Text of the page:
Colombian officials said that the internet had become essential for the enjoyment of fundamental human rights, such as education
Colombia has approved an amendment to Law 1341 of 2009, hereby declaring the internet as an essential and universal public service.
The law will guarantee the effective right of access to the internet at an affordable and competitive price, regardless of geographic location. It also mandates operators to provide customers with minimum browsing and free text bundles in the event of health and other emergencies.
Thirty sites covering health services, emergency care, the government, and education will also be zero-rated (i.e., will not consume data) as part of the new law. The specific sites have yet to be selected by the relevant government bodies.
“With this law, the internet becomes an essential public service, meaning that its importance and necessity for Colombians is comparable to that of water, electricity and gas,” said the country’s president, Ivan Duque. “Consequently, operators must guarantee the continuous provision of the service for everyone and in emergency situations, such as the pandemic, they will not be able to suspend the work of installation, adaptation and maintenance of the networks.”
While Colombia’s broadband penetration rate has been improving in recent years, there is still much work to be done. Statistics from most recent ICT Quarterly Bulletin, pertaining to January and March 2021, suggest that Colombia has more than 8 million premises passed with fixed line internet, as well as 32.9 million mobile internet accesses.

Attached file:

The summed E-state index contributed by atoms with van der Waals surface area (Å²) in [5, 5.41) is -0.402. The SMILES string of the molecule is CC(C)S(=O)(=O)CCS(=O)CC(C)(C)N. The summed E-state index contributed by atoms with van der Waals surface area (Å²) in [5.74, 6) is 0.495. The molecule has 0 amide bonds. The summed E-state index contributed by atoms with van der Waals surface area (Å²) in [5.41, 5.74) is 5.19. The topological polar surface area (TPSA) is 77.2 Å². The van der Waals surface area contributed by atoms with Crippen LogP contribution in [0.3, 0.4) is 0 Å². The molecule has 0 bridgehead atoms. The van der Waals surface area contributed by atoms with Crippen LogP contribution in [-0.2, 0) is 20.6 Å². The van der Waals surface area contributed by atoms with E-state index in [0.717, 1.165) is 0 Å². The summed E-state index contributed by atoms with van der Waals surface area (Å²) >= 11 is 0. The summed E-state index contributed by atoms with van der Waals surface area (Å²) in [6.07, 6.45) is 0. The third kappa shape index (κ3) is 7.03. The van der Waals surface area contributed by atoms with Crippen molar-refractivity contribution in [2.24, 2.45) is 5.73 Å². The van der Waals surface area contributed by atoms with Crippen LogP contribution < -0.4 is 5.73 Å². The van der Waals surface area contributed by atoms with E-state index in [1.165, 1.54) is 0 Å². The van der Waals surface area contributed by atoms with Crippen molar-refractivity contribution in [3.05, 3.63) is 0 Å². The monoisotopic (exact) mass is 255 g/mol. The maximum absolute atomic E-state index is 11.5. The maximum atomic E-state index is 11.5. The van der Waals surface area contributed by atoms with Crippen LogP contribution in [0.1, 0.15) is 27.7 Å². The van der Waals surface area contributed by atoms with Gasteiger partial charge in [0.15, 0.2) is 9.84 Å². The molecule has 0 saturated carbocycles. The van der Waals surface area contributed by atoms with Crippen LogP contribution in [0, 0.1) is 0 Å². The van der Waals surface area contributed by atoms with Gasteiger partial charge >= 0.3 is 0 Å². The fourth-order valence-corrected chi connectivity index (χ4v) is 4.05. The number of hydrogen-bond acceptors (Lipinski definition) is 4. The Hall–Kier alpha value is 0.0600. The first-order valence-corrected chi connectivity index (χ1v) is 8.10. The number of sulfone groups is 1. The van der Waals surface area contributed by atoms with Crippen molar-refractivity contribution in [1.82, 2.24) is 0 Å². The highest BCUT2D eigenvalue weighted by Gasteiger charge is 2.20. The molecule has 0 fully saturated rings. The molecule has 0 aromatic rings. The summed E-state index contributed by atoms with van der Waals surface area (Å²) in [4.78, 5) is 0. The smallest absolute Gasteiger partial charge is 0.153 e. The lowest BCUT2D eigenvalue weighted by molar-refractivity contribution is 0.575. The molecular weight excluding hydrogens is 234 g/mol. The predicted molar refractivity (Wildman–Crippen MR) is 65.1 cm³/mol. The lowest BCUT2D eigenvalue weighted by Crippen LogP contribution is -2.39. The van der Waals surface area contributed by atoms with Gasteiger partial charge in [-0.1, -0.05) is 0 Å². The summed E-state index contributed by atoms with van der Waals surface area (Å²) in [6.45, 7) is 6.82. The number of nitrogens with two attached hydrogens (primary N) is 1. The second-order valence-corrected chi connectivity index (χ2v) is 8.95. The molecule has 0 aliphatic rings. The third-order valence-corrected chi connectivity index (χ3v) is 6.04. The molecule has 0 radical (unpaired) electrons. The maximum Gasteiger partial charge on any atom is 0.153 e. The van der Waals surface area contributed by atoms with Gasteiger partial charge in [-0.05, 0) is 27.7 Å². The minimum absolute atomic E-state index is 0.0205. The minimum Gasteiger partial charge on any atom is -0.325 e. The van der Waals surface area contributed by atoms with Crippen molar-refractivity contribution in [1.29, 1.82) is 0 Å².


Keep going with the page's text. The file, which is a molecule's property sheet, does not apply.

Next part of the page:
In a nation with a population of around 50 million, it is clear that there is room for improvement, especially in rural areas. Current plans from the government aim to get 70% of the country connected in 2022, a target which the government claims will be broadly supported by this new amendment.
“[This law is] a historic step for Colombia on its way to reduce the digital divide and increase opportunities for progress and development for thousands of Colombians who today live in the most remote rural areas. This law contributes to 70 percent of Colombia being connected in 2022,” said ICT minister Karen Abudinen. “The Internet has not only helped us to boost and reactivate the economy to face the effects of the pandemic, it has also allowed us to open a path of progress so that Colombians have greater opportunities for communication, learning, training and education.”
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